The Center for Leadership and Civic Engagement and the Women and Gender Office at East Carolina University held a virtual celebration for the 100th anniversary of the 19th Amendment on Oct. 7.
The virtual celebration featured the League of Women Voters of Wake County President Dianna Wynn who shared her thoughts on the women’s suffrage movement as she analysed clips from the film “Iron Jawed Angels.” Multiple film clips were reviewed throughout the virtual celebration.
Aside from the general overview of the film and movement, Wynn addressed some major takeaways from each clip. She said an important aspect that one clip showed in particular was that there was racism within the women’s suffrage movement.
“A lot of people did not know until more recently as we’ve been talking more about the history of this movement that there was racism within the women’s suffrage movement at particularly in the later years,” Wynn said. “In the earlier years there was a pretty strong coalition between white women and men and women of color within the suffrage movement.”
People are used to learning the names of white women suffragettes, according to Wynn. She said many Black women suffragette names have been lost to history due to the history being largely written by white women and because many white women who were a part of the movement were single issue activists.
Wynn said many Black women suffragettes were multi-issue activists. She said they not only worked for the right to vote, but they also would work for racial equity and other fundamental issues.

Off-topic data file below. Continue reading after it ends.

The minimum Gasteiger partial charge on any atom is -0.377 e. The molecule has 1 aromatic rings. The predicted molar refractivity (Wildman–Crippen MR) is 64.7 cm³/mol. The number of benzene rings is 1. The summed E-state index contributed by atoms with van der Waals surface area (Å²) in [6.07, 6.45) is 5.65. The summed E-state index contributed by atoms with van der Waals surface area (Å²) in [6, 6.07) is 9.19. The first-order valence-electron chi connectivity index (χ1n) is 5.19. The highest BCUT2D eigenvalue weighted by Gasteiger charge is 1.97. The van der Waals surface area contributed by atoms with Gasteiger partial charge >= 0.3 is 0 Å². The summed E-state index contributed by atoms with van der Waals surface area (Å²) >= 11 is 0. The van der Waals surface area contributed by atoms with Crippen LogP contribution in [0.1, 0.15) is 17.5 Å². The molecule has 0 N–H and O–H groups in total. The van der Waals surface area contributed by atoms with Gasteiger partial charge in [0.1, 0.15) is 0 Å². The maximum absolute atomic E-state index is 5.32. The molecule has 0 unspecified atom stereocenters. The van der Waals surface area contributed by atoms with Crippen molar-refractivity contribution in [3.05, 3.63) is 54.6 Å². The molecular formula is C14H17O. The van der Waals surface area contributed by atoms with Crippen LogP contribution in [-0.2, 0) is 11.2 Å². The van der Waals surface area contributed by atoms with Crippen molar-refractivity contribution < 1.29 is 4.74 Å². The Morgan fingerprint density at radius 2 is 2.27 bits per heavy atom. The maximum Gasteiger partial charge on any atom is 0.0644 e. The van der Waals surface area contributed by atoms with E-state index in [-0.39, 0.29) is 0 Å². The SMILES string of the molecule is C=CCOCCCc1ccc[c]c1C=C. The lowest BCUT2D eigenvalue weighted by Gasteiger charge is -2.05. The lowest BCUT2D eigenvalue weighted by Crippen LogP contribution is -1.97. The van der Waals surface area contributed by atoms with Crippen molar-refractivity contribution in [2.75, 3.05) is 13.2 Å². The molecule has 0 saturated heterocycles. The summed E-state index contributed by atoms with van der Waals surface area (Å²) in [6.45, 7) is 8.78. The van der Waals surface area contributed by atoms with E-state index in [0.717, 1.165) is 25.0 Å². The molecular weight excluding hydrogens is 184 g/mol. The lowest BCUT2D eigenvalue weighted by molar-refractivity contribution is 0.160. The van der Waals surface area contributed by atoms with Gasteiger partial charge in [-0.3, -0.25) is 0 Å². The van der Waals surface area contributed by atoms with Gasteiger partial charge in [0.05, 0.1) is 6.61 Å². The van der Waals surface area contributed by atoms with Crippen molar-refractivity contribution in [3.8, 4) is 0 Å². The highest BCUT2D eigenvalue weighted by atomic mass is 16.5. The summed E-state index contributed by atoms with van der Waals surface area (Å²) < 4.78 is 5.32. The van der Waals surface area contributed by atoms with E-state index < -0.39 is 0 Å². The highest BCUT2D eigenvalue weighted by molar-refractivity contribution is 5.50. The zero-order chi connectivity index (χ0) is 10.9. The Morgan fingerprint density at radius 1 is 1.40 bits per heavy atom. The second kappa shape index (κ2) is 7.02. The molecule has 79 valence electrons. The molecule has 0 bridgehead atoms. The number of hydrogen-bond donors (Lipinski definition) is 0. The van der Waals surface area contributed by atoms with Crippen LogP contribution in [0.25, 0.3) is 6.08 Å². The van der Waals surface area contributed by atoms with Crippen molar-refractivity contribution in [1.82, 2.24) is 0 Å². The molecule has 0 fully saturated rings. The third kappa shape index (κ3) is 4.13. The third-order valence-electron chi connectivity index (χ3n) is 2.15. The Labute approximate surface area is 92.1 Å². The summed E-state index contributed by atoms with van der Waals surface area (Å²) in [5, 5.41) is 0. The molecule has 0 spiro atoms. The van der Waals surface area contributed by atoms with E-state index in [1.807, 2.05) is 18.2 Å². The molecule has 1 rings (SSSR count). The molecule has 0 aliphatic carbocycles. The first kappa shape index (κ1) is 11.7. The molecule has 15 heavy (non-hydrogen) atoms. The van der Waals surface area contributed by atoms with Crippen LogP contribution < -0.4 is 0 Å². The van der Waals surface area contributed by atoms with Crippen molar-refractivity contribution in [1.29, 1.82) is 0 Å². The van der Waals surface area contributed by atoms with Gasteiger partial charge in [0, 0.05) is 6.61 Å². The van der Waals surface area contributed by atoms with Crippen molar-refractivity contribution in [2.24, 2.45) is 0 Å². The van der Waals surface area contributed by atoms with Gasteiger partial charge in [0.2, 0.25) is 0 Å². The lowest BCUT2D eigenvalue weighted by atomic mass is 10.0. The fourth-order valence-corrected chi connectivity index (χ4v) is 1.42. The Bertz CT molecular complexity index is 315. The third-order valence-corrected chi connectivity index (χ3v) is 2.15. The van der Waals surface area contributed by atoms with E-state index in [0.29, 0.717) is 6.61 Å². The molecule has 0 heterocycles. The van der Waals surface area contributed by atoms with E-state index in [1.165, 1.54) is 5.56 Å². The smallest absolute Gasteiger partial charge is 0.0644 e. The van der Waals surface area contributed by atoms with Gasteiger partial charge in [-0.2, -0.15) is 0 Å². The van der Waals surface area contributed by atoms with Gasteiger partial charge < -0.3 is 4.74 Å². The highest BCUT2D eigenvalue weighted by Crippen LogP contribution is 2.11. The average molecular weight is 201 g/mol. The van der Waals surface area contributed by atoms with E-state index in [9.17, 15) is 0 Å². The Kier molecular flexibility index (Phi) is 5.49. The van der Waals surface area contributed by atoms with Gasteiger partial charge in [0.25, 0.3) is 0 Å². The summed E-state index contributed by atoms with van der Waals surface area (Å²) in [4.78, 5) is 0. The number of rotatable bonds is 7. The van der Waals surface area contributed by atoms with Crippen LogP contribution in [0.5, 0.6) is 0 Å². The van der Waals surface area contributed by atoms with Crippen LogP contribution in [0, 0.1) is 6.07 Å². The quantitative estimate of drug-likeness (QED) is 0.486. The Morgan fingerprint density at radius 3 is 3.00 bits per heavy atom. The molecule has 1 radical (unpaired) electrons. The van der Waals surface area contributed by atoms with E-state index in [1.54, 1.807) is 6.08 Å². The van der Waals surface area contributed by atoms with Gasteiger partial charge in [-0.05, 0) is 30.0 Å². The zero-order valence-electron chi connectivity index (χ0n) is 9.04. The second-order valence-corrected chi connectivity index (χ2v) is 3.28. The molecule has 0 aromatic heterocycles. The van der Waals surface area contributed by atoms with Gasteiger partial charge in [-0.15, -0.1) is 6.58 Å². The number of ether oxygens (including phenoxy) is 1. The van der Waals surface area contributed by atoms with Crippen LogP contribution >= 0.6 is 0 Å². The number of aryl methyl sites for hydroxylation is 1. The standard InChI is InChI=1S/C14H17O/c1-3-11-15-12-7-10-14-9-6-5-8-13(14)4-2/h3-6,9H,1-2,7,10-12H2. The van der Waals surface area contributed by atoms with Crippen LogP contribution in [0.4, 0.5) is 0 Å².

“Their names don’t often pop out as women suffragettes because their suffrage work was mixed in with all of that activism,” Wynn said.
The National Women’s Party and the American Woman Suffrage Association are two major organizations founded by suffragettes that still exist today, according to Wynn. She said the National Women’s Party exists today as a non-profit organization but only to maintain its historical archives.
Wynn said both organizations were essential and instrumental to receive the ratification of the 19th Amendment. She said the tactics of both organizations were different, but needed.
By August of 1920, 35 states had ratified but 36 were needed in order for the 19th Amendment to become part of the Constitution, Wynn said. She said the decision came down to North Carolina and Tennessee.
“It did not go well here in North Carolina,” Wynn said. “Our North Carolina legislatures, they didn’t technically vote against it (the 19th Amendment), they voted against even considering it until the following year, they did not want to deal with it at all.”
Wynn said North Carolina did not officially ratify the 19th Amendment until 1971. She said Tennessee became the 36th and final state that was needed for ratification and it shows how important a single vote can be.